Astute readers might have noticed that John Redwood MP gave us the benefit of his advice yesterday in The Sunday Telegraph.
"We can all unite in condemning those senior bankers who expanded too much and paid themselves handsomely for the mistake," he writes. Warming to his theme, he tells us:
We need more action to stimulate the private sector, which is crashing downwards rapidly. It means working with the energy, water and transport industries to see which larger investment projects can be brought forward to provide some work for the construction industry. It means redoubling efforts to help people back into work who lose their jobs as the redundancies build up this winter. It means developing the packages designed by both main parties to ease and help company cash flow.Mr Redwood would, of course, be quite interested in "company cash flow", and dead keen on "stimulating the private sector" - given his directorship in the investment company, Audley European Opportunities Master Fund Ltd and its feeder funds, to say nothing of his position as non-executive chairman of Evercore Pan-Asset Capital Management Ltd, an investment advisory company.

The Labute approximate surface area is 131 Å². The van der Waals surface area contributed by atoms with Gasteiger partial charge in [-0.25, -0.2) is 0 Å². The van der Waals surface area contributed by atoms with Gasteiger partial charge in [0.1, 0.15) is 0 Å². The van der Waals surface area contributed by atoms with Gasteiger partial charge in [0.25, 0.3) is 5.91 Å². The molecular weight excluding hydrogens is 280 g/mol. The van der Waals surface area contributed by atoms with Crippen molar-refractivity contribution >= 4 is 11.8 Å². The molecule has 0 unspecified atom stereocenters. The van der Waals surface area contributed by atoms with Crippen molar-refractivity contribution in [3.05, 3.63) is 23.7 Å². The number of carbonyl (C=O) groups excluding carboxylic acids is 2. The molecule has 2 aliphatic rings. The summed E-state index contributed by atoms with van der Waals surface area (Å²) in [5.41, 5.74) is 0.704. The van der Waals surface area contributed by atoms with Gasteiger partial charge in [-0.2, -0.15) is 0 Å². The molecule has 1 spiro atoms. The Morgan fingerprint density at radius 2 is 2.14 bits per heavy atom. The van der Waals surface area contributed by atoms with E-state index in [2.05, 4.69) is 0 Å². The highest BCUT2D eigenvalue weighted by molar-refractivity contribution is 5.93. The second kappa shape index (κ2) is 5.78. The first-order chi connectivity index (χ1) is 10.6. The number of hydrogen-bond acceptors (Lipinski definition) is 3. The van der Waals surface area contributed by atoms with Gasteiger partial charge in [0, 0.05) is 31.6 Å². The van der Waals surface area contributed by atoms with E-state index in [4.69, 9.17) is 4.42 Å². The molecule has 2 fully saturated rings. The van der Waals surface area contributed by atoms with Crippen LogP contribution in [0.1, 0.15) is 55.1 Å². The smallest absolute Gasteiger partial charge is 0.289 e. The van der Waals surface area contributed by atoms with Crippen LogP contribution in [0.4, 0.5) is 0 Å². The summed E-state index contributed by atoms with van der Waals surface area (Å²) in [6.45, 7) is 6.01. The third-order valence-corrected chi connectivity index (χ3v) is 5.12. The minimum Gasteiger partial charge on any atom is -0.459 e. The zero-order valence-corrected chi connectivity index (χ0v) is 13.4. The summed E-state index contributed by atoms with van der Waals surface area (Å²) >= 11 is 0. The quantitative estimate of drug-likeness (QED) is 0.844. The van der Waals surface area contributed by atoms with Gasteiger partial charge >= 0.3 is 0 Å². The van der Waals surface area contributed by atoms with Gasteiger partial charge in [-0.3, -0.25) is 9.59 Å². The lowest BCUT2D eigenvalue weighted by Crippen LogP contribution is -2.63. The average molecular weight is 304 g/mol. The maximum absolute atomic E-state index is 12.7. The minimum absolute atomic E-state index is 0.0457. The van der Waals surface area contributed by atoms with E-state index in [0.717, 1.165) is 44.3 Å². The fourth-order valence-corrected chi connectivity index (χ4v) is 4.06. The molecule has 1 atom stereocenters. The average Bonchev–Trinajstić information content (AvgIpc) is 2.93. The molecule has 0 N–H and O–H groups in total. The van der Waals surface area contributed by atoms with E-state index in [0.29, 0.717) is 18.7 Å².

In that latter role, it is encouraging to learn that he was on the ball last July when he was writing to his clients telling them that, while oil was widely expected to go up in value over the longer term, "this trend may soon be disturbed."
"Now was the right time to sell and take profits on oil," he said. "While the long term case is apparent, commodities rarely go up continuously in a straight line, and there are now some really good profits on oil. In the short term there are reasons to worry about the downside for energy prices."
Interestingly, that was just at the time we were commenting on the recent "eye-watering increases in gas (and electricity) prices," and the prospect of people going to jail because they could not pay their energy bills.
Still, now that Mr Redwood's clients – and himself no doubt – have happily taken their "really good profits" on oil, it is good to know that Mr Redwood himself has some time to spare to do his day job – for a small fee of course, paid by The Sunday Telegraph.
Surprisingly, while the paper was quick to tell us that John Redwood is chairman of the Conservative Party's economic competitiveness commission, it somehow omitted the small details of his other paid employment.
Funny old world, isn't it?
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